Some genetic disorders are more likely to occur among people who trace their ancestry to a particular geographic area. People in an ethnic group often share certain versions of their genes, which have been passed down from common ancestors. If one of these shared genes contains a disease-causing variant (also known as a mutation), a particular genetic disorder may be more frequently seen in the group.
Examples of genetic conditions that are more common in particular ethnic groups are sickle cell disease, which is more common in people of African, African American, or Mediterranean heritage; and Tay-Sachs disease, which is more likely to occur among people of Ashkenazi (eastern and central European) Jewish or French Canadian ancestry. It is important to note, however, that these disorders can occur in any ethnic group.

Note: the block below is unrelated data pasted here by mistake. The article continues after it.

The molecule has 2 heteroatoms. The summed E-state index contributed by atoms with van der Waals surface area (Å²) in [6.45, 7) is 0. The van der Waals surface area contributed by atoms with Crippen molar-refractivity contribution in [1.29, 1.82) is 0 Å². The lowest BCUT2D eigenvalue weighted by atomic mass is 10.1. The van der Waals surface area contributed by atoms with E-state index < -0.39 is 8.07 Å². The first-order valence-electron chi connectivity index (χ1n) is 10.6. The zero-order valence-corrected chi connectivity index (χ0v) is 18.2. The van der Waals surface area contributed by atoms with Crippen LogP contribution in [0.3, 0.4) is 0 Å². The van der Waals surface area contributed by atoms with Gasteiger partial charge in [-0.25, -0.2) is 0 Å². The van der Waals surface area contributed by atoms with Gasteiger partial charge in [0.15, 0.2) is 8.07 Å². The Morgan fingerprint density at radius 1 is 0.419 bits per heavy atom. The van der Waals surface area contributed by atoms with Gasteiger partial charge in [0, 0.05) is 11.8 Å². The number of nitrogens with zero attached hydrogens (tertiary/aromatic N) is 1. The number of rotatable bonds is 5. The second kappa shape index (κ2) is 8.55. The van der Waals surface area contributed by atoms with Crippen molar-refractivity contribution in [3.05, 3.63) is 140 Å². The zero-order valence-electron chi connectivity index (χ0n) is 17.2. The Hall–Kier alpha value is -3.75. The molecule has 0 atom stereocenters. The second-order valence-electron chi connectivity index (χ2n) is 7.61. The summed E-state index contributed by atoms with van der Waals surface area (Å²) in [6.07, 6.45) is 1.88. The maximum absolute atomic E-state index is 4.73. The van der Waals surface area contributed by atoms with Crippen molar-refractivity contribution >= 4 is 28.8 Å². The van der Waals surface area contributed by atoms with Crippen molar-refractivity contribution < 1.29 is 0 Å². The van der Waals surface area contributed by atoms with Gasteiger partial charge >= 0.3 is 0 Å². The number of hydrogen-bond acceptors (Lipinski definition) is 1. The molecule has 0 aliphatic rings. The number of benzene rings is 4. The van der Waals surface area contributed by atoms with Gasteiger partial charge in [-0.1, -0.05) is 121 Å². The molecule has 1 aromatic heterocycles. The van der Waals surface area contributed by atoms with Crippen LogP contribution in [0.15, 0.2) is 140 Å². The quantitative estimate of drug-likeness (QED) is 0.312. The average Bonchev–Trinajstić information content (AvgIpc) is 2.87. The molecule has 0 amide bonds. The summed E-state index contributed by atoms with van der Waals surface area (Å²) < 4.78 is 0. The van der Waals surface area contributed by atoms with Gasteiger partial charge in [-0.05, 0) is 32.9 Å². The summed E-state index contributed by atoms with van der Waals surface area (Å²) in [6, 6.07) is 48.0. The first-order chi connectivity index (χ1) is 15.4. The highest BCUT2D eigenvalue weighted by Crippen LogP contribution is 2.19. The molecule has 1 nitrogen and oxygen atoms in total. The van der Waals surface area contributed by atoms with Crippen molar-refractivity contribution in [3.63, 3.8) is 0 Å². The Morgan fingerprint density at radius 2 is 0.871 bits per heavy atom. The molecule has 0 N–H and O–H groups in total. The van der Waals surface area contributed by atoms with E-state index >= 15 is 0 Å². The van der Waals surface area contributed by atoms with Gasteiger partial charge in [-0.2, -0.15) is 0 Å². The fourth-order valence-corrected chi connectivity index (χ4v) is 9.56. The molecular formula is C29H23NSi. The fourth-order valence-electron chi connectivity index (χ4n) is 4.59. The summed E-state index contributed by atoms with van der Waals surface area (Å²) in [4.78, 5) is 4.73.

Topics in the Inheriting Genetic Conditions chapter
- What does it mean if a disorder seems to run in my family?
- Why is it important to know my family health history?
- What are the different ways a genetic condition can be inherited?
- If a genetic disorder runs in my family, what are the chances that my children will have the condition?
- What are reduced penetrance and variable expressivity?
- What do geneticists mean by anticipation?
- What are genomic imprinting and uniparental disomy?
- Are chromosomal disorders inherited?
- Why are some genetic conditions more common in particular ethnic groups?
- What is heritability?
The information on this site should not be used as a substitute for professional medical care or advice. Contact a health care provider if you have questions about your health.